Asia Authority: Fox's Kurt Rieder earns 2018 Passepartout Award
Though this year’s CinemaCon Passepartout Award laureate Kurt Rieder joined 20th Century Fox in Singapore less than a year ago, his career in Asia spans more than a quarter century.
Hearing his full name—Kurt Ernst Rieder—one may be forgiven for assuming he’s a German national. But then Rieder starts speaking in his distinctive West Coast accent and it becomes unmistakably clear that he’s an American. His explanation for the name is straightforward: “My paternal grandparents were German and emigrated to the U.S. in the early 1900s. My father then kept the ‘German theme’ going when naming my brothers and me. Whenever I fly Lufthansa, even the cabin staff will address me in German until I correct them.”
Now in his 50s, Rieder was born and raised in sunny California, where he also received his education. While in college, he spent two years in Indonesia as an exchange student—in East Kalimantan province from 1984 to 1985 and in Central Java from 1988 until 1989, in the process acquiring a rather sound command of the local language, Bahasa Indonesia. He might not have been fully aware of it at that point, but those two overseas stints probably planted the seeds that led to his later professional career in the Far East.
After returning to the States, Rieder graduated from the University of California at Berkeley with a Bachelor’s Degree of Arts, South & Southeast Asian Studies, in 1989. Apart from the Orient, another subject that had always fueled his passion was the motion picture business. This prompted him to join the Peter Stark Motion Picture Producing Program at the University of Southern California’s School of Film and Television, which he attended from 1990 to 1991.
Grabbing an Opportunity
While still engaged with the USC program, Rieder’s first job in the movie industry was an internship at Universal Studios’ international publicity department. “I was looking to convert this internship into a full-time job, as our second-year courses were shifting to night classes,” he recalls. Alas, it turned out that Universal didn’t have any job openings at the time. A little disappointed, Rieder then stumbled across an article in Variety on how Warner Bros. had recently established an office in Indonesia. Rieder saw his chance and grabbed it. After all, he had already been to that country and even spoke its language. “I wrote the executive quoted in the article, offering my services,” he says.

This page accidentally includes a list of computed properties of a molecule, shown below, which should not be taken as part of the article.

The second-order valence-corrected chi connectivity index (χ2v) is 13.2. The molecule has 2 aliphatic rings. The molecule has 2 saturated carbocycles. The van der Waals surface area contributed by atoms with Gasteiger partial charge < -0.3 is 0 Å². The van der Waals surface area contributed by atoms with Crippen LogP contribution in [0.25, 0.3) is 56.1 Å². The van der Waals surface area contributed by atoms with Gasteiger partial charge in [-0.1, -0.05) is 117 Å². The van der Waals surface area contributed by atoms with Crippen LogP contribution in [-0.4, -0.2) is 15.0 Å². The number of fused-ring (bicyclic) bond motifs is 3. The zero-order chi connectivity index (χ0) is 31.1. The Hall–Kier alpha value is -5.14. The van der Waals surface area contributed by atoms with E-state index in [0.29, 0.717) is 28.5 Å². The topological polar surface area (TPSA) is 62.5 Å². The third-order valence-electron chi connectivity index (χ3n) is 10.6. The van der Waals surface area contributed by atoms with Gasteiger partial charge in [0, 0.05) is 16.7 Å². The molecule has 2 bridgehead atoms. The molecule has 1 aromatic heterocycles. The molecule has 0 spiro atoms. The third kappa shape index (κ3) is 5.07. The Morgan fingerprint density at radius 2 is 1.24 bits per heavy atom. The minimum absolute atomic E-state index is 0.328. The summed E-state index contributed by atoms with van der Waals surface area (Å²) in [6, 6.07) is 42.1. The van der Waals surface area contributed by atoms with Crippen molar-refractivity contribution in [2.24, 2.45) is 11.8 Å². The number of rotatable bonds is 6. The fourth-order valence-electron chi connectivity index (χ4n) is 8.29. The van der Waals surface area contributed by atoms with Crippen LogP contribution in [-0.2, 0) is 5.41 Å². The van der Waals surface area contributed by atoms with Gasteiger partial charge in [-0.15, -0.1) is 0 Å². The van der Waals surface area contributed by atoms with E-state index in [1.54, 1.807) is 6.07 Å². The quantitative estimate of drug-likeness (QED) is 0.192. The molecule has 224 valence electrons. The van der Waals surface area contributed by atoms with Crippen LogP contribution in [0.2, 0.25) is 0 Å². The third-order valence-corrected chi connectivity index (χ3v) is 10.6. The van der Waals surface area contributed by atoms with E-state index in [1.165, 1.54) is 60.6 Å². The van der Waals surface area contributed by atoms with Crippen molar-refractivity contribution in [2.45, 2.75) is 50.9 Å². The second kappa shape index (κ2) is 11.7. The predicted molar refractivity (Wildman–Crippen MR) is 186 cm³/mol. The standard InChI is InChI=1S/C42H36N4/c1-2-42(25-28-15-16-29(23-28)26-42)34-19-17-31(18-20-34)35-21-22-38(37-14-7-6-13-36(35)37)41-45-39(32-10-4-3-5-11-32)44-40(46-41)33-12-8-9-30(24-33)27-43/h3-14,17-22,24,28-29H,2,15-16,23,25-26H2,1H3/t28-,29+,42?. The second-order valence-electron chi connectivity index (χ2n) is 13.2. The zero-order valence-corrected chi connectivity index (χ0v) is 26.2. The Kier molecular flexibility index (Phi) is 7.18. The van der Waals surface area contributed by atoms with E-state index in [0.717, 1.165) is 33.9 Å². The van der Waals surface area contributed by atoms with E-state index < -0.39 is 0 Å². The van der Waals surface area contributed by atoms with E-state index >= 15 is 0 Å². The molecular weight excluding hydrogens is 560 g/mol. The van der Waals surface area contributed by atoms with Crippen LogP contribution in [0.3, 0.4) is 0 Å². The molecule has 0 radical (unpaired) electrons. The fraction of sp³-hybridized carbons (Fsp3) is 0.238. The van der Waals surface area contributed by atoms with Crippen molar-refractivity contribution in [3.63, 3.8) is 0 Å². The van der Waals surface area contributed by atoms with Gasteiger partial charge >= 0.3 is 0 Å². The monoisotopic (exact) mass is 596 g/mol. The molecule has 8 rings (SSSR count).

Soon invited in for a meeting, he was told that while no L.A.-based jobs were available, he could be a trainee in Burbank and Singapore and later move on to a home office representative position in Indonesia’s capital city, Jakarta, where WB’s local licensee was based. Rieder accepted the offer. Warner Bros. kept their promise, too, eventually dispatching him to Singapore, where he would serve as general manager for Singapore, Malaysia and Indonesia from 1994 until 1998. During that time, he also met and married his first wife, an Indonesian, with whom he had two children.
The First Career Milestone of Many
But his general manager assignment for Warner Bros. was only the first major milestone in what would turn out to be a long and distinguished career spanning decades.Leaving WB in 1998, Rieder joined Australian entertainment group Village Roadshow (VR), an outfit that has played a crucial role in developing the cinema infrastructure of many countries across Asia. However, it wasn’t Asia where VR deployed him initially. He was—of all places—sent to Argentina instead, where he oversaw the local VR-operated cinema chain Village Cines as general manager. But he was soon to return to the realm nevertheless when he was appointed CEO of the VR-owned EGV chain in Thailand (which has since been bought out by local Major Cineplex Group). He eventually returned to Singapore as managing director of the country’s largest theatre chain, Golden Village, a joint venture between Hong Kong-based Golden Harvest Co. and Village Roadshow.